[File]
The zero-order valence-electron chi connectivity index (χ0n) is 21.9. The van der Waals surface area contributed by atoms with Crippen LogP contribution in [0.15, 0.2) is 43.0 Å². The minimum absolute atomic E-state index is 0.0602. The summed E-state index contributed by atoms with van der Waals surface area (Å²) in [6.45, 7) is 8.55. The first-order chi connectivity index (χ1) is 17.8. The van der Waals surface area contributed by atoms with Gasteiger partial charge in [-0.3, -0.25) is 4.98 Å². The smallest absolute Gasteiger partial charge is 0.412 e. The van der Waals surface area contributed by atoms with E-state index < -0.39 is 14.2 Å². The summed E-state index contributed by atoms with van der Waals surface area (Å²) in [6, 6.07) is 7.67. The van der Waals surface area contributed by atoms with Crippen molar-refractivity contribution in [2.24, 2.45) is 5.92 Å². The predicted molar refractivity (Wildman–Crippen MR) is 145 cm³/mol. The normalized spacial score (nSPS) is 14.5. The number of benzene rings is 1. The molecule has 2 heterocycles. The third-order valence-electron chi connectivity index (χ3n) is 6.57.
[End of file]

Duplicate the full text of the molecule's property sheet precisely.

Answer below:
The zero-order valence-electron chi connectivity index (χ0n) is 21.9. The van der Waals surface area contributed by atoms with Crippen LogP contribution in [0.15, 0.2) is 43.0 Å². The minimum absolute atomic E-state index is 0.0602. The summed E-state index contributed by atoms with van der Waals surface area (Å²) in [6.45, 7) is 8.55. The first-order chi connectivity index (χ1) is 17.8. The van der Waals surface area contributed by atoms with Gasteiger partial charge in [-0.3, -0.25) is 4.98 Å². The smallest absolute Gasteiger partial charge is 0.412 e. The van der Waals surface area contributed by atoms with E-state index < -0.39 is 14.2 Å². The summed E-state index contributed by atoms with van der Waals surface area (Å²) in [6, 6.07) is 7.67. The van der Waals surface area contributed by atoms with Crippen molar-refractivity contribution in [2.24, 2.45) is 5.92 Å². The predicted molar refractivity (Wildman–Crippen MR) is 145 cm³/mol. The normalized spacial score (nSPS) is 14.5. The number of benzene rings is 1. The molecule has 2 heterocycles. The third-order valence-electron chi connectivity index (χ3n) is 6.57.